It’s Monday morning, you’re half-awake stirring your coffee thinking about how amazing the GP was the last couple of days. As you’re throwing the smelly judge shirts into the washing machine you picture the incredible people you met when suddenly you remember that you took some notes on your TL. You should write her a review!
You dig through your backpack with excitement looking for your notebook. This will be your first review, you received a couple in the past and the feedback has really helped you become a better judge. After flipping a couple of pages you find this:
Yeesh… This will be harder than you thought.
“You… were… great…”
Yeah, this is not working out. Everyone seem to be able to write elaborate, long, meaningful reviews and the only things you can come up with are synonyms of “you’re a good judge”, and not very interesting ones, either. After a few eternal minutes of frustration you close the tab with only two sentences written and decide that reviews are not for you. But something feels wrong, you should be able to give useful feedback, you have a lot to say but can’t seem to find the words to say it.
Enter the Review Expert Project
You are not alone. There are a lot of of judges that find writing reviews challenging and intimidating. It’s not *giving feedback* itself that is hard, but formalizing it and making it interesting and worthwhile for the receiving judge to read and process. This is where the Review Expert Project can help. Our objective is simple: we want to to improve the quality of the reviews written from one judge to another.
There are two ways in which the Project will work. First, we will produce articles and general wide-reaching publications. They will deal with common roadblocks and should help with the more general problems. This is intended for judges that are used to writing reviews but feel like they could be better in a general sense.
Check out the members of the Review Experts here!
But the most interesting way the project will work is by giving personalized feedback and mentoring. The first step in the process is to send an email to firstname.lastname@example.org where the Help Manager will asses how the team can help you the best. Based on that you will be put in contact with one of our Review Experts (I’ll call them Mentors from now on, but we all know they like to be called Review Experts). The current team members can be found here.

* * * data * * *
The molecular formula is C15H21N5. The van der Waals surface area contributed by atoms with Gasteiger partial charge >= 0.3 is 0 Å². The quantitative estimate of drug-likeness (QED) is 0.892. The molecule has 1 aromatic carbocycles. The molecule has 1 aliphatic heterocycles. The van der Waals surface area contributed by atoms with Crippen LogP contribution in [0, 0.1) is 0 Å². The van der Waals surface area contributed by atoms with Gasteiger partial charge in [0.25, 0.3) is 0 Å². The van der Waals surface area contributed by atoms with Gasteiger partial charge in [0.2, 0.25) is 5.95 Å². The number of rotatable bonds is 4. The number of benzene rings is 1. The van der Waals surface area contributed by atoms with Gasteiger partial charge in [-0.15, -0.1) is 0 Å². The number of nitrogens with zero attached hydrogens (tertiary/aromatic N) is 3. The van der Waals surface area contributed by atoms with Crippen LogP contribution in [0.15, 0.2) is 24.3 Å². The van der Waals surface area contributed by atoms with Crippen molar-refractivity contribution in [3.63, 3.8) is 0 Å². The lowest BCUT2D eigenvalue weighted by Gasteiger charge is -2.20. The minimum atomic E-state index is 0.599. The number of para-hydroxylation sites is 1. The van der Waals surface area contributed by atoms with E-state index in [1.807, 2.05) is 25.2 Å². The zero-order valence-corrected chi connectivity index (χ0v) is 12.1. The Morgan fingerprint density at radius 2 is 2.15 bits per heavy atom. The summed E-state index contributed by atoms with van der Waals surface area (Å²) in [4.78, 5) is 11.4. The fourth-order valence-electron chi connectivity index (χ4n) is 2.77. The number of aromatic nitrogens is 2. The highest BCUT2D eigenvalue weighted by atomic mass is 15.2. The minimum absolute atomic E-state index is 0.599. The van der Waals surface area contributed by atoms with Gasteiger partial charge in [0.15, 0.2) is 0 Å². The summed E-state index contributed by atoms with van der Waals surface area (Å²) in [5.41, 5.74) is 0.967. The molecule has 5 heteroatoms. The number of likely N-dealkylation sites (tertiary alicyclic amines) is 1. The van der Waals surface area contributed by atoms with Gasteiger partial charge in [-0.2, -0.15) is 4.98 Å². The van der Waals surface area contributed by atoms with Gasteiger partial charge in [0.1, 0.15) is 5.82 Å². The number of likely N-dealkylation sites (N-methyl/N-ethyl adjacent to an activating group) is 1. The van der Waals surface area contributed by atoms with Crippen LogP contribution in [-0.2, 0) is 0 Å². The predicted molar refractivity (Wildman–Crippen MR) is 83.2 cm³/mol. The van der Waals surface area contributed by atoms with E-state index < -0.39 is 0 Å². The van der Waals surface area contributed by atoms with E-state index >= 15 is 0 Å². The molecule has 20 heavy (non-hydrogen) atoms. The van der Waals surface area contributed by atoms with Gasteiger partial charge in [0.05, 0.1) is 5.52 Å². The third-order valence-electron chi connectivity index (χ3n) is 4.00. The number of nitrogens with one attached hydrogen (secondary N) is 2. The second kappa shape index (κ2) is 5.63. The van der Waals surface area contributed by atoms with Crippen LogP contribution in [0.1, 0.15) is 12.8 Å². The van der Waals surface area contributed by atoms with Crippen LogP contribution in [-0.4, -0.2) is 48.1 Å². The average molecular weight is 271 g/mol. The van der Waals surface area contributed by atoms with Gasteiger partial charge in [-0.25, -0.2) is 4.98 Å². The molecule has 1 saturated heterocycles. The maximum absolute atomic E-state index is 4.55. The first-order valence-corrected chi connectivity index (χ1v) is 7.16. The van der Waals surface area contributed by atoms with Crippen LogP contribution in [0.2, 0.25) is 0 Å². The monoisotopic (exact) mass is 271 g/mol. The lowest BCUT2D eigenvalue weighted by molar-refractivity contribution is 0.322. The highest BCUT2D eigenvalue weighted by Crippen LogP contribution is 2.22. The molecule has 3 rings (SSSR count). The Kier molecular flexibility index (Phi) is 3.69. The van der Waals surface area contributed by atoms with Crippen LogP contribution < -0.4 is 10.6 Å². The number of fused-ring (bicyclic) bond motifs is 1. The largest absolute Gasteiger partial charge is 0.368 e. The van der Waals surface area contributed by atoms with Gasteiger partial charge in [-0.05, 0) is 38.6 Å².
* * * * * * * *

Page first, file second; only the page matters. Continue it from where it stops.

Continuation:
Each Mentor will work with the Requester to find the best avenues for dealing with the roadblocks and develop tools to write better reviews. Maybe they’ll work only on specific issues, maybe the discussion becomes broader. Cases are treated individually, there is no magical recipe but a group of talented people willing to help. We know that the content of reviews are very personal and can be sensitive, so conversations will be treated with absolute discretion and nothing discussed will be posted on public forums.
So, how do I know if I need the help of a Mentor?
The work the project does is really broad and because each judge has a different approach to writing reviews, it’s difficult to standardize. Cases will be treated individually and each one may have a different approach, but here are some of the things the Mentors could be able to help with:
- Language corrections and comments for non-native speakers wanting to get better.
- Comment on reviews, point out improvement possibilities, review the review, basic corrections.
- Help create a review based on keywords, help formulate things based on ideas.
- Help with the creation of reviews about “strong improvements”, help formulate things without hurting the subject.
- Provide motivational coaching. If you are the kind of person that has trouble getting motivated to write reviews after an event, we will check in with you and give you encouragement and guidance to finish what you started
It’s important to note that the Mentor will not write the review on behalf of the Requester. Don’t think that you can just email your notes and you will receive a witty, clever and well-crafted document a few days later. That is not how this project works. The Mentor will work with the Requester to develop tools and resources. Of course they will be focused on the specific review at hand, but the main objective of the project is not to get individual reviews out of the way but to foster better reviewers. In time, the Requester should need less and less help until they can forge high-quality reviews all by themselves.
The contact email (email@example.com for the scroll-lazy) is centralized and managed by the Help Manager. This first step is important because it identifies the need of the Requester and pairs him/her with the most suitable Mentor. The request itself should state what kind of help you desire and in what language the review will be written. In time, we hope to be able to cover the majority of languages but for now, we’ll do what we can to find the best match. After the ideal Mentor is found, they are put in contact and the interesting work starts.
Feel free to contact us if you have any questions about the process. And if you need help with those pesky reviews, you know who to call. I mean, write.